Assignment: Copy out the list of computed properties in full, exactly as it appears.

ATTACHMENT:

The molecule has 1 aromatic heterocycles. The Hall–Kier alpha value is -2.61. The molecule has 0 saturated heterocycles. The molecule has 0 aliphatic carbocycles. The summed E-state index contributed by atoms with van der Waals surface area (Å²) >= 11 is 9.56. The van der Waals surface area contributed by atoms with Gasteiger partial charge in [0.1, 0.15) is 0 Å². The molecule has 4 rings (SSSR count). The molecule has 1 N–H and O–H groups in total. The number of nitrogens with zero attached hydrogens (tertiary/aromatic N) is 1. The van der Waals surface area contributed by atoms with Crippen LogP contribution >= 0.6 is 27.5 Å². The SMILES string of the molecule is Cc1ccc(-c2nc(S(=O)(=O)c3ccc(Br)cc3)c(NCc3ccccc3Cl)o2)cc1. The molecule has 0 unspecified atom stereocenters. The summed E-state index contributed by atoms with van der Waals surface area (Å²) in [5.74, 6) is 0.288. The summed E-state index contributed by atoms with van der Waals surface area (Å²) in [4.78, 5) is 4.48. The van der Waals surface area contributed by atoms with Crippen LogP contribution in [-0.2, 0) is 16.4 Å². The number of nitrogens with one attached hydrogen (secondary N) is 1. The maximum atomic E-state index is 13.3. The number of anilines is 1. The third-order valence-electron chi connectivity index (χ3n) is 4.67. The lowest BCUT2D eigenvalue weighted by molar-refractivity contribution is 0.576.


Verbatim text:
The molecule has 1 aromatic heterocycles. The Hall–Kier alpha value is -2.61. The molecule has 0 saturated heterocycles. The molecule has 0 aliphatic carbocycles. The summed E-state index contributed by atoms with van der Waals surface area (Å²) >= 11 is 9.56. The van der Waals surface area contributed by atoms with Gasteiger partial charge in [0.1, 0.15) is 0 Å². The molecule has 4 rings (SSSR count). The molecule has 1 N–H and O–H groups in total. The number of nitrogens with zero attached hydrogens (tertiary/aromatic N) is 1. The van der Waals surface area contributed by atoms with Crippen LogP contribution >= 0.6 is 27.5 Å². The SMILES string of the molecule is Cc1ccc(-c2nc(S(=O)(=O)c3ccc(Br)cc3)c(NCc3ccccc3Cl)o2)cc1. The molecule has 0 unspecified atom stereocenters. The summed E-state index contributed by atoms with van der Waals surface area (Å²) in [5.74, 6) is 0.288. The summed E-state index contributed by atoms with van der Waals surface area (Å²) in [4.78, 5) is 4.48. The van der Waals surface area contributed by atoms with Crippen LogP contribution in [-0.2, 0) is 16.4 Å². The number of nitrogens with one attached hydrogen (secondary N) is 1. The maximum atomic E-state index is 13.3. The number of anilines is 1. The third-order valence-electron chi connectivity index (χ3n) is 4.67. The lowest BCUT2D eigenvalue weighted by molar-refractivity contribution is 0.576.